Whether your company is a small shop of just a few intensely hard-working pros or a large venture with hundreds or thousands of workers, good communication is critical to your success. And by "good communication," I mean communication that works. With the right collaboration tools and a little operational discipline, you can overcome any communications challenge and get your teams in sync.
When I started my career back in the olden days of the 20th Century, the workplace was largely synchronous. For the most part, everyone showed up at more or less the same time, worked in the same office together, went to the same meetings, ate lunch at 12:30, and gathered around the same water cooler when they felt like taking a break. Communication wasn't always of the highest quality, but there was plenty of it and if you missed something, somebody was always right there to fill you in.
By contrast, today's workplace (mine and, probably, yours too) is fairly asynchronous. Many of us work remotely or from the road a good deal of the time. Everyone's juggling multiple complex projects, making it difficult to sync up schedules enough for live, real-time meetings. And when we do manage to line up a meeting, many of us have no choice but to attend by phone, introducing additional communications challenges that can reduce the clarity of the message. (I take a hefty portion of my meetings by phone, and far too many of them while driving a car, walking through an airport, or in an otherwise distracted state.) In this asynchronous workplace, where it's increasingly difficult to get all of our key players focused on the same task at the same time, social collaboration tools are essential to good communication.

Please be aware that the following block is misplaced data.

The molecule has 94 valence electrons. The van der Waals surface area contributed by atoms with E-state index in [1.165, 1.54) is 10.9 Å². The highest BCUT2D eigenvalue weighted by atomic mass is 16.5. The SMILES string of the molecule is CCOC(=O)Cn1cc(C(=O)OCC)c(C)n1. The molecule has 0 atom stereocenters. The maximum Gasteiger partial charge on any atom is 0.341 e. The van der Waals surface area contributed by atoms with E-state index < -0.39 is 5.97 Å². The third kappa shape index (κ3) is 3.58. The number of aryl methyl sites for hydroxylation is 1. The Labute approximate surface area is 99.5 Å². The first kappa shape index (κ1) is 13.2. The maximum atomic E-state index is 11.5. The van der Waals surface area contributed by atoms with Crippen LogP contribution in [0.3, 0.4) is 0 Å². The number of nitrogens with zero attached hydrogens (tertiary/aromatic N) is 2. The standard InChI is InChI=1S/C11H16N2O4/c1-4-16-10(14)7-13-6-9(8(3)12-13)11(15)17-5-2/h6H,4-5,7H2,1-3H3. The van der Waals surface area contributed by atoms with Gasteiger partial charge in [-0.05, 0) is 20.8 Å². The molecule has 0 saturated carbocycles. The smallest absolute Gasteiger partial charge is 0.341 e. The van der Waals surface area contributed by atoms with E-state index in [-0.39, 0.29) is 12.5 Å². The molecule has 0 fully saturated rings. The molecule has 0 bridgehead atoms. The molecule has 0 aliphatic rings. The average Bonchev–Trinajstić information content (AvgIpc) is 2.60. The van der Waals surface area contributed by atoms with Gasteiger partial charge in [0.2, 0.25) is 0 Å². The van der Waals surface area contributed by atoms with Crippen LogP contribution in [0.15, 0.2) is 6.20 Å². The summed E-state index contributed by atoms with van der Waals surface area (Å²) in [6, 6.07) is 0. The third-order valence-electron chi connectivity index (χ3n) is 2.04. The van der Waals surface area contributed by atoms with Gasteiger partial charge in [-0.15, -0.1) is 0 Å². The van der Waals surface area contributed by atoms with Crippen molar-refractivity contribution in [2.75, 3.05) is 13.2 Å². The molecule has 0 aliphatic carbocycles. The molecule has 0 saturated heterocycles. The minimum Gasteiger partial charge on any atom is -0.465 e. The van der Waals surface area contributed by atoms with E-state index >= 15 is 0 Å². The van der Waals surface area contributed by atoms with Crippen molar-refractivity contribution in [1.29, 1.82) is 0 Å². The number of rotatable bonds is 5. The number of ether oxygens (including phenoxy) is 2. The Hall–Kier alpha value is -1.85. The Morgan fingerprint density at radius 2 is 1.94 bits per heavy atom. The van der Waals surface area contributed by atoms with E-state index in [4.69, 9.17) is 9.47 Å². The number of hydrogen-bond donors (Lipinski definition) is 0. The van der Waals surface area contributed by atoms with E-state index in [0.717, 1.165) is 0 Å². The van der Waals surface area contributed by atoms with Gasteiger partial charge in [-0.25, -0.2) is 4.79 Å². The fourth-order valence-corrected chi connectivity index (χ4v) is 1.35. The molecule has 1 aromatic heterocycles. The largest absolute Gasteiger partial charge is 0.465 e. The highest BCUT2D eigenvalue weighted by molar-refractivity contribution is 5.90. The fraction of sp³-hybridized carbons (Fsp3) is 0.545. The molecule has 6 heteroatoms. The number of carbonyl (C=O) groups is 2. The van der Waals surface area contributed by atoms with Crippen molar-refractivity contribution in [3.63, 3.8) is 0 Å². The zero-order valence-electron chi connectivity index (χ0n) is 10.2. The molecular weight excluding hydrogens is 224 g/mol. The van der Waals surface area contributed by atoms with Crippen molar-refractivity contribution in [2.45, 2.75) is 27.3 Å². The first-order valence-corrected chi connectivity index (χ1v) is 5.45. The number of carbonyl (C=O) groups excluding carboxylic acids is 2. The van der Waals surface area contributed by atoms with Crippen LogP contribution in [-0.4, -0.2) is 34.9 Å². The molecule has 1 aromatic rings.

Even as social media presents unprecedented business opportunities for marketing, customer service, brand building and consumer relationships, many organizations are still struggling to embrace it for fear that it negatively effects worker productivity or puts the company at risk. A 2011 survey by Society for Human Resource Management reveals that 43% of businesses block access to social media on company-owned computers or handheld devices.
Rather than policing employees, these organizations would be better served by a social media governance model -- a collection of policies, procedures and educational resources that allow you to manage social media internally. A sound social media governance model empowers your employees while keeping them accountable. It allows you to quickly recover from a blow to your brand, or even sidestep it completely. It helps you keep your social initiatives on track and aligned with your business’ strategic goals.
While many of the elements of a social media governance model will vary across industries and organizations, here are five fundamental components that should be part of any plan.
I've ranted before against the perils of delegated social strategies. You know: Management decides it's time to get into social media, and appoints some whippersnapper to the task. The potential perils with this approach are many and severe, but even under good circumstances, this approach comes with a steep lost-opportunity cost. And that -- even if we ignore all the ways a lone-gunman social strategy can backfire on a good company -- is a very compelling reason to spend less energy thinking about your business's social strategy and more energy thinking about your company's social culture.